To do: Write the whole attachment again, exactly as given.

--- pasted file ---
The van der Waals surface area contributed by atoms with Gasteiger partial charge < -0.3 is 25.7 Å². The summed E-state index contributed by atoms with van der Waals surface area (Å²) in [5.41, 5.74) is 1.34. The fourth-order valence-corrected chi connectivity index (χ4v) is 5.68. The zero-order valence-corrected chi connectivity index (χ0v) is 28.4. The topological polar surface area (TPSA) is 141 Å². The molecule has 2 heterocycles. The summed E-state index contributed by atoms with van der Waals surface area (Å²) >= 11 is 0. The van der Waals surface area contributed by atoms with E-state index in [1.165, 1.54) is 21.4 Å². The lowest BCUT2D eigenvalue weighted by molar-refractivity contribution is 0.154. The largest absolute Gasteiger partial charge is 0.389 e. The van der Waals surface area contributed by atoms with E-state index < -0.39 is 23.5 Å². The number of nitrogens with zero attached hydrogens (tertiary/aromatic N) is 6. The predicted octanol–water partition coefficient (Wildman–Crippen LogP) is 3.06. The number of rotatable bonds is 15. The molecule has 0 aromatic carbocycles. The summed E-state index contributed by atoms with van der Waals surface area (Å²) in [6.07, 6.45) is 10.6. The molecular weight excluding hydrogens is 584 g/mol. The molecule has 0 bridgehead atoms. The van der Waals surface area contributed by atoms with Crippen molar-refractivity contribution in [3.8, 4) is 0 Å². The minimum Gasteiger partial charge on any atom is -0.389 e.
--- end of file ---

The van der Waals surface area contributed by atoms with Gasteiger partial charge < -0.3 is 25.7 Å². The summed E-state index contributed by atoms with van der Waals surface area (Å²) in [5.41, 5.74) is 1.34. The fourth-order valence-corrected chi connectivity index (χ4v) is 5.68. The zero-order valence-corrected chi connectivity index (χ0v) is 28.4. The topological polar surface area (TPSA) is 141 Å². The molecule has 2 heterocycles. The summed E-state index contributed by atoms with van der Waals surface area (Å²) >= 11 is 0. The van der Waals surface area contributed by atoms with E-state index in [1.165, 1.54) is 21.4 Å². The lowest BCUT2D eigenvalue weighted by molar-refractivity contribution is 0.154. The largest absolute Gasteiger partial charge is 0.389 e. The van der Waals surface area contributed by atoms with E-state index < -0.39 is 23.5 Å². The number of nitrogens with zero attached hydrogens (tertiary/aromatic N) is 6. The predicted octanol–water partition coefficient (Wildman–Crippen LogP) is 3.06. The number of rotatable bonds is 15. The molecule has 0 aromatic carbocycles. The summed E-state index contributed by atoms with van der Waals surface area (Å²) in [6.07, 6.45) is 10.6. The molecular weight excluding hydrogens is 584 g/mol. The molecule has 0 bridgehead atoms. The van der Waals surface area contributed by atoms with Crippen molar-refractivity contribution in [3.8, 4) is 0 Å². The minimum Gasteiger partial charge on any atom is -0.389 e.